The Tokugawa Shogunate, also known as the Tokugawa Period or the Edo Period, is the common name for the two centuries (1603-1867) of centralized military dictatorship in Japan. Founded by Tokugawa Ieyasu, the Tokugawa Shogunate ruled over Japan’s feudal lords, the daimyos. The Tokugawa Shogunate was a period of relative peace and prosperity in Japanese history. The Shogunate was ended by a combination of factors, including the influence of Western powers as well as the Meiji Restoration, which returned the Japanese Emperor to a place of absolute power.
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SENGOKU PERIOD (WARRING STATES)
The stability of the Tokugawa Shogunate was preceded by over a century’s worth of unrest known as the Sengoku Period. Although Japan was nominally ruled by the Ashikaga Shogunate during this period, daimyos held the real power. Beginning with the Ōnin War of 1477, a series of civil wars for control of Japan ravaged the country. It wasn’t until the late 1500s that the efforts of warlords like Oda Nobunaga began to re-consolidate Japan. However, neither Nobunaga nor his immediate successor saw this reunification to its completion.
BATTLE OF SEKIGAHARA
In 1598, the great warlord Toyotomi Hideyoshi died before realizing his ambitions to rule over a unified Japan. Tokugawa Ieyasu sought to succeed Hideyoshi, but he faced a challenge from loyalists to Hideyoshi’s son. These loyalists were commanded by Ishida Mitsunari. In 1600 Ieyasu and Mitsunari fought at Sekigahara, near Osaka Castle. Although outnumbered, Ieyasu won out by convincing daimyos like Kikkawa Hirole and his Mōri clan to abandon Ishida’s alliance. Ieyasu’s victory ensured his dominance over Japan.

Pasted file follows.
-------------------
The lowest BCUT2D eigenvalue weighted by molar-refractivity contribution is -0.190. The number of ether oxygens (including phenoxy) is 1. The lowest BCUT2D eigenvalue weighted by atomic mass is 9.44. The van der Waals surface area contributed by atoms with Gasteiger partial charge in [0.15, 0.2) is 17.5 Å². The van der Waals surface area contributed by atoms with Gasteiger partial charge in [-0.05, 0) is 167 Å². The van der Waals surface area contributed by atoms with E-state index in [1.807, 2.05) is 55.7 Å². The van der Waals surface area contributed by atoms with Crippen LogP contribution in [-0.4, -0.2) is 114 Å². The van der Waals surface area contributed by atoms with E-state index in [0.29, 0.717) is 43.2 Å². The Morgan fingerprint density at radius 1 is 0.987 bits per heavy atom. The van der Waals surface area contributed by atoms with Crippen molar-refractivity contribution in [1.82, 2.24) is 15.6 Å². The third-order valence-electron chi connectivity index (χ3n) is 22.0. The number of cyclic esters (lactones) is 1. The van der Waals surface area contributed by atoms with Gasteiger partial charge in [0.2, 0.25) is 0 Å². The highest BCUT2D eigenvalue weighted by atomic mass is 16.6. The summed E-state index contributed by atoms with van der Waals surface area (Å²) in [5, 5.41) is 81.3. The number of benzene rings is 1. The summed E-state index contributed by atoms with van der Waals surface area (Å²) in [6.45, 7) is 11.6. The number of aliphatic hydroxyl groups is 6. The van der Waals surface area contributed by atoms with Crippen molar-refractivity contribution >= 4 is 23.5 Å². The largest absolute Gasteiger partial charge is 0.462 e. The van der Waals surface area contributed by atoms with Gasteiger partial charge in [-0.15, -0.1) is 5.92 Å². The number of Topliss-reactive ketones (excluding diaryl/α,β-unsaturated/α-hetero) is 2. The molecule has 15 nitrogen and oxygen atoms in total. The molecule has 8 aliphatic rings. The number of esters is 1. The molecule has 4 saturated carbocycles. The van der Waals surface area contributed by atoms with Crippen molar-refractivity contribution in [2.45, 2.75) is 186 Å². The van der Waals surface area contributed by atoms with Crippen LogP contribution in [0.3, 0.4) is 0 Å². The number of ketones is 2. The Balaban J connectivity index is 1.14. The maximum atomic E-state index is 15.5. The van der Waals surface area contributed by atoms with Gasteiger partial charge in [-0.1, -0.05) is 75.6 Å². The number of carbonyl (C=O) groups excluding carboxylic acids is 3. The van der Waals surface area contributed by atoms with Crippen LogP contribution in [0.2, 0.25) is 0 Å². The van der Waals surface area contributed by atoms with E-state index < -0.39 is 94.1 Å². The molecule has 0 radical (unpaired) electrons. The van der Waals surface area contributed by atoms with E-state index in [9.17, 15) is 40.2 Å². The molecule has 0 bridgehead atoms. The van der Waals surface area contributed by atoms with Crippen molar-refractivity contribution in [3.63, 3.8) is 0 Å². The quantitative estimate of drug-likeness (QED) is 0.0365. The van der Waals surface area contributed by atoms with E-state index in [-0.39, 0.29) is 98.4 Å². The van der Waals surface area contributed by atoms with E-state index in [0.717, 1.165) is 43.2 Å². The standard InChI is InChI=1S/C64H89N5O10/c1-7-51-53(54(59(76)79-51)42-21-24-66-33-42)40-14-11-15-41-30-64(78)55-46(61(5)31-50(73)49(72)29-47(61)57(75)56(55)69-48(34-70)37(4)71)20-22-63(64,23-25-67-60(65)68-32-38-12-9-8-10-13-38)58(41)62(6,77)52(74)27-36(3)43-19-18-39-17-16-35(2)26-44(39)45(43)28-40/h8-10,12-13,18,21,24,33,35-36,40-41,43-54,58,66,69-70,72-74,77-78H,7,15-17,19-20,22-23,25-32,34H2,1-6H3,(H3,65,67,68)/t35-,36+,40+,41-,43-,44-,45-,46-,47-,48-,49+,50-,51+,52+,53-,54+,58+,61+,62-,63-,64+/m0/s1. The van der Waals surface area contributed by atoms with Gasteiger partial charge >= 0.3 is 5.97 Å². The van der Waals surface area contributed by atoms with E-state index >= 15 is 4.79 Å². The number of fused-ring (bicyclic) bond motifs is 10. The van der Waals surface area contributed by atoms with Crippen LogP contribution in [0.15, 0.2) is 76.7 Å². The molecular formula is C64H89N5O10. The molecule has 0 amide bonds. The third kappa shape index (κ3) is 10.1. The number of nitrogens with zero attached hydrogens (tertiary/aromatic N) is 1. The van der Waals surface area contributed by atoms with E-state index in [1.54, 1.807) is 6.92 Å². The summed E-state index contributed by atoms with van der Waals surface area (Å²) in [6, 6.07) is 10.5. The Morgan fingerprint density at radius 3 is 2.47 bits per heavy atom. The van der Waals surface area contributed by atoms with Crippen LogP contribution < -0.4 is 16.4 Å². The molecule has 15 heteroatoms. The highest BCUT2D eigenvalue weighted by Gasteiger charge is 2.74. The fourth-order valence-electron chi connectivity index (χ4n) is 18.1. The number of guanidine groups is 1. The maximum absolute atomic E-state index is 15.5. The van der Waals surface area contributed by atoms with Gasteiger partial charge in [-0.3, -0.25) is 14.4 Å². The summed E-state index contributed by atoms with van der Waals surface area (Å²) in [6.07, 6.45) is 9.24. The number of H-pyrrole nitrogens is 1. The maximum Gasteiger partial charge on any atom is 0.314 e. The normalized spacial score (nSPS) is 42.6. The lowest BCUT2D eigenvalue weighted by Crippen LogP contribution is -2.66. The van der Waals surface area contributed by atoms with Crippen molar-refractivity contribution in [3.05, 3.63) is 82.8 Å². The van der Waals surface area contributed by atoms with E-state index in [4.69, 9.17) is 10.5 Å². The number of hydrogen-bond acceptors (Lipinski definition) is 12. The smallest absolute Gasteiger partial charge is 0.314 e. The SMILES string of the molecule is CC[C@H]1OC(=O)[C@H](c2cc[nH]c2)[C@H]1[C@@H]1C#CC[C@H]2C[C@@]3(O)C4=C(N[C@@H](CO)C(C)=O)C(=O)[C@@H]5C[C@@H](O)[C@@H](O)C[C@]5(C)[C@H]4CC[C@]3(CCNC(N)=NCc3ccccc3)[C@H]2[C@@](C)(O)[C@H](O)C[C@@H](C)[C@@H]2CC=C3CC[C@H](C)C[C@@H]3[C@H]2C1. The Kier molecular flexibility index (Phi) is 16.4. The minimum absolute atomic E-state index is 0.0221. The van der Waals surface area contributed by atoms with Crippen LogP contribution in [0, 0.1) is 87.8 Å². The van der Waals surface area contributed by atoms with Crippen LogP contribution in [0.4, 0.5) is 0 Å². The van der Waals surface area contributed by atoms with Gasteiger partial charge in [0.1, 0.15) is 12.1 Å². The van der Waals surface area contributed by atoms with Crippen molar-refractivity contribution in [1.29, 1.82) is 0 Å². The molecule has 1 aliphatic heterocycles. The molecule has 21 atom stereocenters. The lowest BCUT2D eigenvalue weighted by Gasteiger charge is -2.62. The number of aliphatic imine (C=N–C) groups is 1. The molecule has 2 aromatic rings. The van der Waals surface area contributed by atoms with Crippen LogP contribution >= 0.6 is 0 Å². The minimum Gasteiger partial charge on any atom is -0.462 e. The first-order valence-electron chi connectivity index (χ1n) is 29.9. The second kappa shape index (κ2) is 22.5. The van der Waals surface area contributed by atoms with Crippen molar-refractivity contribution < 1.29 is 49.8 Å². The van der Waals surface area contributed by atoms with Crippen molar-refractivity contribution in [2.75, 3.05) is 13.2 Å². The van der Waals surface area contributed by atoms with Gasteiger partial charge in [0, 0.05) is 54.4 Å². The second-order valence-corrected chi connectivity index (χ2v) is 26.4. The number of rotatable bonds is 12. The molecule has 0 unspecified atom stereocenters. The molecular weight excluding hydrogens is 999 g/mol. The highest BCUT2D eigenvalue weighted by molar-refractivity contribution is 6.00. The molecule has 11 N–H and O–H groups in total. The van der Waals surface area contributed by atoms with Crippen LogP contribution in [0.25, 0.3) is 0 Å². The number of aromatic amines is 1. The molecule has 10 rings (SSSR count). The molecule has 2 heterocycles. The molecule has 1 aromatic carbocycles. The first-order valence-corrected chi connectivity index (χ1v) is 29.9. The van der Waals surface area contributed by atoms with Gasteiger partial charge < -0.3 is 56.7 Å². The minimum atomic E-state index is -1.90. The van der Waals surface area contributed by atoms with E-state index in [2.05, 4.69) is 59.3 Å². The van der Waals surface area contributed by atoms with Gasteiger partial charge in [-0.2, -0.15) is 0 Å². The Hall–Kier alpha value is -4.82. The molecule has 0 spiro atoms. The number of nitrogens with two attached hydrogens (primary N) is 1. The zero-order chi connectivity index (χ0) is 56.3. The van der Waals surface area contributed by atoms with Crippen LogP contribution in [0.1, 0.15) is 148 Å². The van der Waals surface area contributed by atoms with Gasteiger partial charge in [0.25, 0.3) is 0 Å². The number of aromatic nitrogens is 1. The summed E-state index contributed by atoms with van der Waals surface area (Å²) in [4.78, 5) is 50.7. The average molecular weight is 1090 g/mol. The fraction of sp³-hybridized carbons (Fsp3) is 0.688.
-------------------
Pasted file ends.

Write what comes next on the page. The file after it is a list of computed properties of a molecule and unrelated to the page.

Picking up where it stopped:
Japan had been a target for Jesuit missionaries since the mid 1500s, and several daimyos had converted to Christianity. However, these daimyos had fought for Mitsunari. The ascension of Tokugawa Ieyasu led to a brutal repression of Japanese Christianity in response. In 1637, a joint alliance of Christian peasants and dispossessed samurai revolted against the daimyos of Shimabara Peninsula. The revolution was brutally repressed in 1638, following a protracted and bloody siege at Hara Castle.
CONVENTION OF KANAGAWA
The Tokugawa Shogunate enforced a policy of strict isolationism, known as sakoku. Foreigners were expelled from the country, with the only limited exception being the artificial island of Dejima. Dejima was located in Nagasaki Bay, and it was the only area where Dutch traders were permitted to exchange goods with the Japanese. Sakoku was ended in 1854 with the arrival of United States Commodore Matthew Perry. Perry established friendly diplomatic relations with Japan through the Treaty of Kanagawa.
1868 saw the restoration of the Emperor and the dissolution of the Tokugawa Shogunate. The final Tokugawa Shogun, Tokugawa Yoshinobu, unsuccessfully resisted this restoration in the brief Boshin War. Other short-lived rebellions occurred, including the Satsuma Rebellion in 1877. Despite this resistance, the Meiji Emperor was able to realize his goals of modernization established in the 1868 Charter Oath.
Quizbowl is about learning, not rote memorization, so we encourage you to use this as a springboard for further reading rather than as an endpoint. Here are a few things to check out:
The Tokugawa Shogunate saw a flowering of Japanese arts and letters. Visit this website to explore some of the art of the Edo Period.
The Tokugawa Shogunate pursued a strategy of punitive action against the Christians of Japan. Learn more about one of the rituals they forced Christians to undergo here.
To learn more about the circumstances that led to the rise of the Tokugawa Shogunate, check out this video!
American composer Stephen Sondheim dramatized the ending of sakoku in his musical Pacific Overtures. Watch one of the numbers from it here, in which the characters describe overhearing the negotiations between Perry and representatives of the Shogunate.
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